Main content area

Comprehensive analysis of in vitro to ex vitro transition of tissue cultured potato plantlets grown with or without sucrose using metabolic profiling technique

Badr, Ashraf, Angers, Paul, Desjardins, Yves
Plant cell, tissue, and organ culture 2015 v.122 no.2 pp. 491-508
Solanum tuberosum, acclimation, ammonia, biosynthesis, carbon, cluster analysis, gamma-aminobutyric acid, gas chromatography-mass spectrometry, glycolysis, in vitro culture, metabolites, metabolomics, nitrogen, photorespiration, plantlets, potatoes, principal component analysis, proline, putrescine, rooting, sucrose, sugar alcohols, tartaric acid, tricarboxylic acid cycle, urea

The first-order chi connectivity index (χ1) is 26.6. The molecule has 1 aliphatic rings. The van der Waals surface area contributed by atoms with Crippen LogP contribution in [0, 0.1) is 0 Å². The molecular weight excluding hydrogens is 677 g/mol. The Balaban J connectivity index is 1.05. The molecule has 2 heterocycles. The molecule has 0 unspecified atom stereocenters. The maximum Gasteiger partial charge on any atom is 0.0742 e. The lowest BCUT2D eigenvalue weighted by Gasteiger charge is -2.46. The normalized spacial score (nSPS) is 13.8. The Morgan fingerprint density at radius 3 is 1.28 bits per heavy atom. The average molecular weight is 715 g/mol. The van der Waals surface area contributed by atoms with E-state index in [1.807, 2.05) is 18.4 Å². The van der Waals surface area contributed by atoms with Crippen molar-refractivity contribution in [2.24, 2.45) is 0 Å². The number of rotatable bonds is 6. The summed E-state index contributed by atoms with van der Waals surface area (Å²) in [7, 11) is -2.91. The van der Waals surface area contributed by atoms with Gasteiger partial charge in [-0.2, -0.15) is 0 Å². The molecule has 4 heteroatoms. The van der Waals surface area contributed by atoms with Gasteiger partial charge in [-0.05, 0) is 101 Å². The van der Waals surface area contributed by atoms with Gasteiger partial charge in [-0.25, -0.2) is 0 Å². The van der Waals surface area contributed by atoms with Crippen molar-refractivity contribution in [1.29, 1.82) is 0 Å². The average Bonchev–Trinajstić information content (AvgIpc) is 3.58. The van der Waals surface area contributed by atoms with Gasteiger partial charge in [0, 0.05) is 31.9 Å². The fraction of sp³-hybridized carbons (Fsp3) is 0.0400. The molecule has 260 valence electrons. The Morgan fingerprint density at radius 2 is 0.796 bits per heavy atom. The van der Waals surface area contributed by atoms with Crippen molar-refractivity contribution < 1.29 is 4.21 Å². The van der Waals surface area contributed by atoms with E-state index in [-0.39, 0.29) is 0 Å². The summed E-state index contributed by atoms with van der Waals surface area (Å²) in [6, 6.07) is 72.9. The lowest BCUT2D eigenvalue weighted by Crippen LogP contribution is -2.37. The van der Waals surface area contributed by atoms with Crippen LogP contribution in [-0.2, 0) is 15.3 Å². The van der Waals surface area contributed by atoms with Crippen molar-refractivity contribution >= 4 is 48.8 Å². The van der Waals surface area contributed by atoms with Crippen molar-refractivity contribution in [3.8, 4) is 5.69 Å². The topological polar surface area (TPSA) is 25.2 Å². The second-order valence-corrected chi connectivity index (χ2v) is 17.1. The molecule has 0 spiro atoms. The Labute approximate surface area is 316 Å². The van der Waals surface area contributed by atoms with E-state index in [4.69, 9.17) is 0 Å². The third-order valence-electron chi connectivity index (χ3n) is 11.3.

This study elucidated the effect of exogenous sucrose on growth parameters and metabolic changes during the in vitro rooting (InVR) and the ex vitro acclimatization (ExVA) stages of potato (Solanum tuberosum L.). During InVR stage, plantlets were cultured on MS medium with 3 % (S+) or without (S−) sucrose, and were then acclimatized under the same ExVA condition. In InVR stage, S+ increased photosynthetic capacity (Aₘₐₓ) and dry matter percentage. Yet, no significant differences in the other growth parameters have been observed. During acclimatization, Aₘₐₓ and respiration were higher in ExVA compared to InVR plants. Most growth parameters were significantly higher in S+ plants. Principal component analysis and hierarchical cluster analysis of 108 metabolites identified by GC–MS clearly demonstrated that in vitro culture had a profound impact on metabolic profile. In vitro S− and S+ plantlets accumulated large quantities of amino acids (specially under S+), photorespiration intermediates, putrescine, tocopherol and organic acids, including oxalic and tartaric acid. However, glycolytic and TCA cycle intermediates were found in lower amount. Under InVR S+ conditions, proline, gamma-aminobutyric acid, sugars and sugar alcohols accumulated in larger amounts. InVR S− plantlets characteristically accumulated large quantity of urea. We suggest that ammonia metabolism was redirected towards urea biosynthesis through urea cycle to sequester nitrogen in condition of low carbon availability. In vitro conditions are causing major disruption in the cellular metabolism, which could produce serious consequences on the capacity of plantlets to adapt to uncontrolled growing conditions and may lead to poor development under these conditions.